NTSB Wants Explosives Noted In FAA Registrations

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The FAA needs to do a better job of making sure first responders to general aviation accidents are informed about explosive devices in aircraft, the NTSB said last week. In a safety recommendation letter (PDF), the safety board cited several incidents when a GA aircraft crashed and emergency workers were unaware that ejection seats or ballistic parachutes in the airplane contained explosives. Placards on the aircraft are inadequate, the NTSB said, because they may be missing, or responders might not notice them, or they may be damaged, lost or burned in a crash. The board said a better solution would be for the FAA to require information about explosives to be included in each aircraft's registration data. First responders should then be informed that they can easily find this information online.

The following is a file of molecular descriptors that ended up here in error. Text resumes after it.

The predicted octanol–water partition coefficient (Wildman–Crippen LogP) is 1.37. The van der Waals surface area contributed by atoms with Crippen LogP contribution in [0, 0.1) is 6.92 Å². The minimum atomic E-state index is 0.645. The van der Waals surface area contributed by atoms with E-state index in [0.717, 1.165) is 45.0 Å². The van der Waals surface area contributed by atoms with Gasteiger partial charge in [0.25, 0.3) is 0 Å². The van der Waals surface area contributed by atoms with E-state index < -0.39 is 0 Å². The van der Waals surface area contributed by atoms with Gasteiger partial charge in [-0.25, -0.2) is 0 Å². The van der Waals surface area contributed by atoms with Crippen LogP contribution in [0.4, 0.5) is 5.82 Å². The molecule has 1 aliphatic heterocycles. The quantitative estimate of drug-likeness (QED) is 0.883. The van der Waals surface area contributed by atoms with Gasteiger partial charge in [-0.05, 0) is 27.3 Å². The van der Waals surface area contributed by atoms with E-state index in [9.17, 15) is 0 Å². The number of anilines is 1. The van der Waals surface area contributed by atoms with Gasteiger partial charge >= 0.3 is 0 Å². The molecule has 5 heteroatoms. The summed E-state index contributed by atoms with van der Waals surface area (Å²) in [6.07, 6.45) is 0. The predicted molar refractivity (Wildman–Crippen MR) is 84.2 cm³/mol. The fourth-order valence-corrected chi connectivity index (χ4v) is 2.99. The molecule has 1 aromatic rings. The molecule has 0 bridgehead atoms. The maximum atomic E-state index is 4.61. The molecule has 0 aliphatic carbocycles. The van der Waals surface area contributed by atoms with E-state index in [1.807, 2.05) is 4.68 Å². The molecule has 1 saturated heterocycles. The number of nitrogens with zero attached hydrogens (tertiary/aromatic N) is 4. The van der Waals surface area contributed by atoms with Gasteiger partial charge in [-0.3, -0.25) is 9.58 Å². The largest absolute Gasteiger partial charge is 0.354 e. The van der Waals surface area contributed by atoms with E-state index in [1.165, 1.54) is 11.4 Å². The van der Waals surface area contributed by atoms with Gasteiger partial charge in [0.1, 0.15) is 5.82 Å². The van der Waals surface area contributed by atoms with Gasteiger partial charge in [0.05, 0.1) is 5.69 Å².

The NTSB cited several examples of crashes that exposed responders to potential hazards. In January, an Aero Vodochody L39C with two ejection seats crashed and burned in Alabama. The first responders didn't see any placards on the airplane to warn them about the explosives on board. An NTSB investigator warned the first responder, a law enforcement officer, over the phone, about the potential for explosive devices. The board cited several other incidents involving LSAs and Cirrus aircraft as well as aerobatic airplanes. Besides ballistic chutes and ejection seats, the board said inflatable restraints, such as airbag systems that are incorporated into seatbelts and shoulder harnesses, should also be noted in the registration data. These systems are powered by a cylinder of compressed gas, at pressures up to 6,000 psi, that is stored under the seats.